12. The apparatus of any of claims 1-11, characterized in that the distal end includes a pointed tip with a cross-sectional shape defined by a tip angle of 60 degrees or greater or in that the distal end includes a pointed tip with a cross-sectional shape defined by a tip angle of 60 degrees or greater, the tip angle being bisected by a central longitudinal axis of the penetration portion (66).
  13. The apparatus of claim 12, characterized in that the tip angle is greater than 90 degrees or in that the tip angle is greater than 120 degrees.
  14. The apparatus of any of claims 1-13, characterized in that it further comprises:
    a penetrator (14) removal tab coupled to the penetrator (14) and configured to retract the penetrator (14) relative to the cannula (18).
  15. The apparatus of claim 14, characterized in that:
    the cannula includes a handle (22),
    the penetrator (14) includes a flange,
    the penetrator (14) removal tab includes an opening that is has at least one transverse dimension that is smaller than a transverse dimension of the flange; and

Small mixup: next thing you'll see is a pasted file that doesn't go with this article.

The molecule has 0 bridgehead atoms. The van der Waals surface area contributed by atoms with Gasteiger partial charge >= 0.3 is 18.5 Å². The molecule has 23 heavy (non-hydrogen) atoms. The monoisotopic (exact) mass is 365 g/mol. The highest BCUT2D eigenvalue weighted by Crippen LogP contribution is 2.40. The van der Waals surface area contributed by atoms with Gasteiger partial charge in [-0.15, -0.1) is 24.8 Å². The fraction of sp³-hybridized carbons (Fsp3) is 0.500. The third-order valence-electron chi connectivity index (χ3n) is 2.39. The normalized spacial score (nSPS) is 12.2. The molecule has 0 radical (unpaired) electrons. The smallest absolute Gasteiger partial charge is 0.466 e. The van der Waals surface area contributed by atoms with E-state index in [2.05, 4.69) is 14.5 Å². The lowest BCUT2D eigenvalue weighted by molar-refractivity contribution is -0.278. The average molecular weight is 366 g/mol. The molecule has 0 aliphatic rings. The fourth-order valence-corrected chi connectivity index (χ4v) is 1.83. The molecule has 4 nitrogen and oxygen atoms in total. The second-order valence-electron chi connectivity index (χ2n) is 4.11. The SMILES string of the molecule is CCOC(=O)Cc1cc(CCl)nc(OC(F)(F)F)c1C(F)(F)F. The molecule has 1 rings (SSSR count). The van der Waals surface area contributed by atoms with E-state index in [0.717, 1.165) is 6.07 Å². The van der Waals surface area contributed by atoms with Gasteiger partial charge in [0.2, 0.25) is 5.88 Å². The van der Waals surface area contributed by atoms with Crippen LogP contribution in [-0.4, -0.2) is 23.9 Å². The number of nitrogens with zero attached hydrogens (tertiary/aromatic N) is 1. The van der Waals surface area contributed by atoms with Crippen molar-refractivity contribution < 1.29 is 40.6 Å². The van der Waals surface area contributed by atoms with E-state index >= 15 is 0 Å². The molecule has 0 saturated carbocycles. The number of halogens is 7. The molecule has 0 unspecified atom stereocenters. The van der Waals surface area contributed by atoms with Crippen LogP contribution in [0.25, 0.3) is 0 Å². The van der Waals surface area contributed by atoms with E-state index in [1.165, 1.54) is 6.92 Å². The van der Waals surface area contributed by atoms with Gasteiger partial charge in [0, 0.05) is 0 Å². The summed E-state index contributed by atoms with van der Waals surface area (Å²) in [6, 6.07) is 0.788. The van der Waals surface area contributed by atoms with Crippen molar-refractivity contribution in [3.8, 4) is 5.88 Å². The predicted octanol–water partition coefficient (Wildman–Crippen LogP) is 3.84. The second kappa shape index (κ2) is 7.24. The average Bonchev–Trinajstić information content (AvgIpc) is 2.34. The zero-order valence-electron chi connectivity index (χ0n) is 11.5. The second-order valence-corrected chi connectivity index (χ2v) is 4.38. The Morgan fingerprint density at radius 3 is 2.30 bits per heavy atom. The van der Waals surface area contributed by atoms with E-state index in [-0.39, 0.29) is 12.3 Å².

the penetrator (14) removal tab is configured to be disposed between the handle (22) and the flange with the penetrator (14) extending through the opening.
  16. The apparatus of claim 15, characterized in that the penetrator (14) removal tab includes a protrusion configured to extend toward the second end (30) of the cannula (18) and contact the handle (22) to act as a fulcrum for pivoting the penetrator (14) removal tab.
  17. A kit, characterized in that is comprises:
    the cannula (18) of claim 1 wherein the cannula comprises metal;
    a re-usable, sterilizable tray; and
    a package within which the cannula (18) and tray are sealed.
EP13714735.1A 2012-03-09 2013-03-07 Microfracture apparatuses Active EP2822483B1 (en)

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US201261609053P true 2012-03-09 2012-03-09
US201261665084P true 2012-06-27 2012-06-27
US201261720778P true 2012-10-31 2012-10-31
US201261736913P true 2012-12-13 2012-12-13
US201361755783P true 2013-01-23 2013-01-23
PCT/US2013/029596 WO2013134500A1 (en) 2012-03-09 2013-03-07 Microfracture apparatuses and methods

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US20180271542A1 (en) 2018-09-27
US20160022279A1 (en) 2016-01-28
US9510840B2 (en) 2016-12-06
AU2013230914A1 (en) 2014-09-25
EP2987458B1 (en) 2018-10-31
US20180008285A1 (en) 2018-01-11
US9211126B2 (en) 2015-12-15
AU2013230914B2 (en) 2018-02-01
WO2013134500A1 (en) 2013-09-12
US20170303934A1 (en) 2017-10-26
US10039554B2 (en) 2018-08-07
US20130317506A1 (en) 2013-11-28
US20190201007A1 (en) 2019-07-04
US9918721B2 (en) 2018-03-20
US20160022280A1 (en) 2016-01-28
DK2822483T3 (en) 2016-01-04
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EP2987458A1 (en) 2016-02-24
US9572587B2 (en) 2017-02-21